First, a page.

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WASHINGTON – Sen. John Kennedy (R-La.), a member of the Senate Banking Committee and the Appropriations subcommittee on Financial Services and General Government (FSGG), which oversees the Securities and Exchange Commission (SEC), and Sen. Katie Britt (R-Ala.) today wrote Gene Dodaro, Comptroller General of the U.S., seeking an investigation and report by the Government Accountability Office (GAO) on the potential risks, constitutional issues and privacy concerns presented by the SEC’s Consolidated Audit Trail (CAT).

“Since Rule 613 was adopted, the CAT has gone through several operational delays while market participants, SEC commissioners, and members of Congress have continued to raise concerns over the continually growing costs related to CAT implementation,” the senators wrote.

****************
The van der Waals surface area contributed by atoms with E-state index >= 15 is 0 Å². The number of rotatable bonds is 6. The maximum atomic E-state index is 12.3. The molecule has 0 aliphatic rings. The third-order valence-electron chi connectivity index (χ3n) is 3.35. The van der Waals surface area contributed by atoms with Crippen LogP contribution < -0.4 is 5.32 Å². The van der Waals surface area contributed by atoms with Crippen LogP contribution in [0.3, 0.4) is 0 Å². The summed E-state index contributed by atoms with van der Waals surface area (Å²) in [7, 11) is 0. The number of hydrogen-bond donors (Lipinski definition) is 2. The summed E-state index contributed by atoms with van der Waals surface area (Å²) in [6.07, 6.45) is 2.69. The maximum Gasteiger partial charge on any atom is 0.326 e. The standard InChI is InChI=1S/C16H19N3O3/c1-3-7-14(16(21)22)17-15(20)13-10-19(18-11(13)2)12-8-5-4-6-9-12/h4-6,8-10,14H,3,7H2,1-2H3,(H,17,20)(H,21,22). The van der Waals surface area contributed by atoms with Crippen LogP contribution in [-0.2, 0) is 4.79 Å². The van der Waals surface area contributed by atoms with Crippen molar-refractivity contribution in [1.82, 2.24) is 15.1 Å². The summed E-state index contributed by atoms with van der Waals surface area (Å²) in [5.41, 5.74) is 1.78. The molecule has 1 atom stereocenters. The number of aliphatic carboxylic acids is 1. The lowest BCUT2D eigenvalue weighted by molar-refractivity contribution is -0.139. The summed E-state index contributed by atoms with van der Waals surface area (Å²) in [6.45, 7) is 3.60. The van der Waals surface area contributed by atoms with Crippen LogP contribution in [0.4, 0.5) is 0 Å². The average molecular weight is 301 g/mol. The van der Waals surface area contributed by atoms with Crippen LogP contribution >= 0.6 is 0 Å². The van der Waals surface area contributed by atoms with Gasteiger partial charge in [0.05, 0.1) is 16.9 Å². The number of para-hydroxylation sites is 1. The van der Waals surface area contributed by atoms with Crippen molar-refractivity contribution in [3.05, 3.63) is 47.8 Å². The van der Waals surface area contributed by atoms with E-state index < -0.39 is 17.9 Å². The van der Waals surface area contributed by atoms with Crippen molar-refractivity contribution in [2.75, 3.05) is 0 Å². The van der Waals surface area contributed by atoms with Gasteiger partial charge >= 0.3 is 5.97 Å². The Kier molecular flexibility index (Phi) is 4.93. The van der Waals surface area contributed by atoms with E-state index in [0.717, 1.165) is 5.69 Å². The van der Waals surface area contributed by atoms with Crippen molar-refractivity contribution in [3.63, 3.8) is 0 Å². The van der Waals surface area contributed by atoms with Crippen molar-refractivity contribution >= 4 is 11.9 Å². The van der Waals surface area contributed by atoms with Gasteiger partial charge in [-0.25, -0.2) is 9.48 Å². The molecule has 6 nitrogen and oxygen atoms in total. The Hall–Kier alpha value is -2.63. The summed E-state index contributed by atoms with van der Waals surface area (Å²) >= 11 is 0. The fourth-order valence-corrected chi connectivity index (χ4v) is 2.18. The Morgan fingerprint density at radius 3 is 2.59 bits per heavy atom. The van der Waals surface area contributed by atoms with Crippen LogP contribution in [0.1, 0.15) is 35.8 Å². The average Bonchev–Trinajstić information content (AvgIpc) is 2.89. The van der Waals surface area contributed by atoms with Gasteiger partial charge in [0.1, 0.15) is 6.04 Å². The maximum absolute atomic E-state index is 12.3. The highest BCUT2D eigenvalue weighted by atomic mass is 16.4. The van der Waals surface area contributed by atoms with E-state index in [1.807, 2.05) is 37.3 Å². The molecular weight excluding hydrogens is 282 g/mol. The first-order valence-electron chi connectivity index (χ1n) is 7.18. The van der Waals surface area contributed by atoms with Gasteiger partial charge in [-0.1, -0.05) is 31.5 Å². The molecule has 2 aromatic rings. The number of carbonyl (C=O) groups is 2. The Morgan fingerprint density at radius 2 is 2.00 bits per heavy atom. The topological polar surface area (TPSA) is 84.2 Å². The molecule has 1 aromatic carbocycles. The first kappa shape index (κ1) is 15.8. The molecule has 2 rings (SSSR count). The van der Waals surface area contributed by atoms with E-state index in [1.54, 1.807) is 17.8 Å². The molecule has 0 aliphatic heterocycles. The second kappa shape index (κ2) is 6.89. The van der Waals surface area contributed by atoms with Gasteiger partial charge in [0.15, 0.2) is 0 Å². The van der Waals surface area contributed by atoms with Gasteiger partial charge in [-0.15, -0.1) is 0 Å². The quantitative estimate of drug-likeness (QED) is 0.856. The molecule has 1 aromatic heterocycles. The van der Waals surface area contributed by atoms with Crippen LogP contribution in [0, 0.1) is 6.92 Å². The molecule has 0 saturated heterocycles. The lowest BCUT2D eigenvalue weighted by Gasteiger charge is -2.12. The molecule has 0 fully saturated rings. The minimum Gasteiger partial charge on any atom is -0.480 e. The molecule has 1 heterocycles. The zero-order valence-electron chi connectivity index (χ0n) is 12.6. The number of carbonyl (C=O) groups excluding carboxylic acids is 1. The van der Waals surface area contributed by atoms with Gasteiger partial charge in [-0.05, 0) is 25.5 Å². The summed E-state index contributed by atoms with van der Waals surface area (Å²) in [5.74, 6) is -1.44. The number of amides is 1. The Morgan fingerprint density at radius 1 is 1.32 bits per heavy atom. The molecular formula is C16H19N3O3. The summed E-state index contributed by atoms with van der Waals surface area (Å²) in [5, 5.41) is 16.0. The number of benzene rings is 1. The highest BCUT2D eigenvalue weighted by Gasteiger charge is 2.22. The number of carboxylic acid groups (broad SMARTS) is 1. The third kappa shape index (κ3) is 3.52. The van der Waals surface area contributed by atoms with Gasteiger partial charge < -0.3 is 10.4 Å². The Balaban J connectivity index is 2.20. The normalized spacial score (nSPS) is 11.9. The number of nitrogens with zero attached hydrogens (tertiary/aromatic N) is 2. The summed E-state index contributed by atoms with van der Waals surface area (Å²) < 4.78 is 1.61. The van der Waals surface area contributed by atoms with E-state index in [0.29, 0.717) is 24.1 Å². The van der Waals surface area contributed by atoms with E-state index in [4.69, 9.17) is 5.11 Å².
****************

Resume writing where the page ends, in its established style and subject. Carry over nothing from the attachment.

“However, the top concern related to the CAT remains the collection of personally identifiable information (PII) of every investor that trades a single share of stock on a U.S. exchange. This information will be collected and stored in a vast database that will be subject to cyberattacks and which presents concerns about the privacy and protection of Americans’ sensitive personal information,” they continued.

“Even more concerning, the CAT poses fundamental threats to protections from ‘unreasonable search and seizures’ under the Fourth Amendment. The courts have previously held that the mandated production of certain information can violate the Fourth Amendment. There are many legitimate reasons an individual would not want their financial transactions to be regularly submitted to a government registry. The SEC has failed to appreciate and address these concerns that CAT collection of PII presents,” the lawmakers explained.


  • Kennedy also raised concerns with SEC Chairman Gary Gensler about the privacy and national security threats that the CAT poses.

The full letter is available here.